Facebook Bribing Celebrities to Post about the Super Bowl

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Screenshot of a Facebook post by DeAngelo Williams

If you are somewhat famous and looking for more exposure on Facebook, posting during Super Bowl XLVIII could earn you some free advertising. As the Seahawks and the Broncos battle it out on Sunday, Facebook will be boosting the posts of celebrities participating in its “Watch With” program, Re/code reports.

In order to compete with publicly visible networks like Twitter, Facebook has offered to promote the posts of participating celebrities in exchange for public posts during Sunday’s game. Posts can include pictures, videos and game commentary and will feature the hashtag #FBWatch.

Those participating include CNN anchor Rachel Nichols, Panthers running back DeAngelo Williams, Patriots defensive back Devin McCourty and Titans cornerback Jason McCourty, among others.

Post by Sports on Facebook.

 
To give you an idea of what is on offer at Facebook, Re/code has published an excerpt from a (Facebook-verified) pitch letter sent by Facebook to a talent agent this month. In exchange for five to 10 posts about #SB24, including pictures of viewing parties and commentary on the game, commercials or Bruno Mars’ halftime performance, Facebook will provide the following:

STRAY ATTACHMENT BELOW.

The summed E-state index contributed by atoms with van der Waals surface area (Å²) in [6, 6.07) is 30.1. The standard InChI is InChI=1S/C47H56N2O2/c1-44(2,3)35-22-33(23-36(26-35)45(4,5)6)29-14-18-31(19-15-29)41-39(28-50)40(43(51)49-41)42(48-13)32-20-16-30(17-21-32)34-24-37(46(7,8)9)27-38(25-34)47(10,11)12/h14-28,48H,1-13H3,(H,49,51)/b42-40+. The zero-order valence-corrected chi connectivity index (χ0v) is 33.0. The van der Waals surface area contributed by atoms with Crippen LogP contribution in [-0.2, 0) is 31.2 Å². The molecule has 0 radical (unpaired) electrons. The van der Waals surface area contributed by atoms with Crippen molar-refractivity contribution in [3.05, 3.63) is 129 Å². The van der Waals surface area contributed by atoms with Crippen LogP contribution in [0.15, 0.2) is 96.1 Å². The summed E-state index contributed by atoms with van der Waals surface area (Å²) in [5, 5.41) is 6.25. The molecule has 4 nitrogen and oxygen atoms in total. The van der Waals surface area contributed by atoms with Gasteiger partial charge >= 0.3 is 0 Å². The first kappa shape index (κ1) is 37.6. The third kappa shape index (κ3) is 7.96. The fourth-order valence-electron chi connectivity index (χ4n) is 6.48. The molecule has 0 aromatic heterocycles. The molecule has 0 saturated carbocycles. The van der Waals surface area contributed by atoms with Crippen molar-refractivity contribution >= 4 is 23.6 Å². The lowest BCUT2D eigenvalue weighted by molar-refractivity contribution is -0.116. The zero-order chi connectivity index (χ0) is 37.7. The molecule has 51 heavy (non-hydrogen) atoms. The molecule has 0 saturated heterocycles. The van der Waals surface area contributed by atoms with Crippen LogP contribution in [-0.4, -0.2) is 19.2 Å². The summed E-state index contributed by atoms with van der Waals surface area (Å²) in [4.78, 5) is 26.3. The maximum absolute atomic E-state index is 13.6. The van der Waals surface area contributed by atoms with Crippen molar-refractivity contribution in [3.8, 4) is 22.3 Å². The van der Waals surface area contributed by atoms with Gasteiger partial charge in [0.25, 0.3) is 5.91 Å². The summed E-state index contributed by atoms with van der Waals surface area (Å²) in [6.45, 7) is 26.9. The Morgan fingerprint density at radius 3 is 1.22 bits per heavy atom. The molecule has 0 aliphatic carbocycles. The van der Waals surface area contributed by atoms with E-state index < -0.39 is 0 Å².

• Amplified distribution on posts to your current FB Page fans via our internal organic and ad credit tools
  • Exposure to new FB fans including 1) Fans of SB athletes you mention in posts (e.g. mention Russell Wilson or Richard Sherman and we show the posts to those fans) and 2) Fans of SB teams you mention in posts (e.g. mention the Broncos and we show the posts to those fans)
  • Exclusive access to new FB Pages app to facilitate the posting via mobile and enable fan engagement
  • Press partnership to highlight your participation in “Watch With” program and your FB posts
  • Amplified promotion and features on Sports on FB Page

Boosting the posts of Facebook users who probably would have posted about the game anyway is a sweet deal for celebrities, but it doesn’t say much about Facebook’s competitiveness. For one, it’s a bit embarrassing that Facebook has to offer free advertising as an incentive for celebrities to post publicly to the site. Plus, if Facebook continues to place such a high emphasis on ads rather than on displaying content people actually subscribe to see, the network will eventually have to bow down to more democratic services like Twitter.

Will you be following Super Bowl XLVIII on Facebook?

DashBurst

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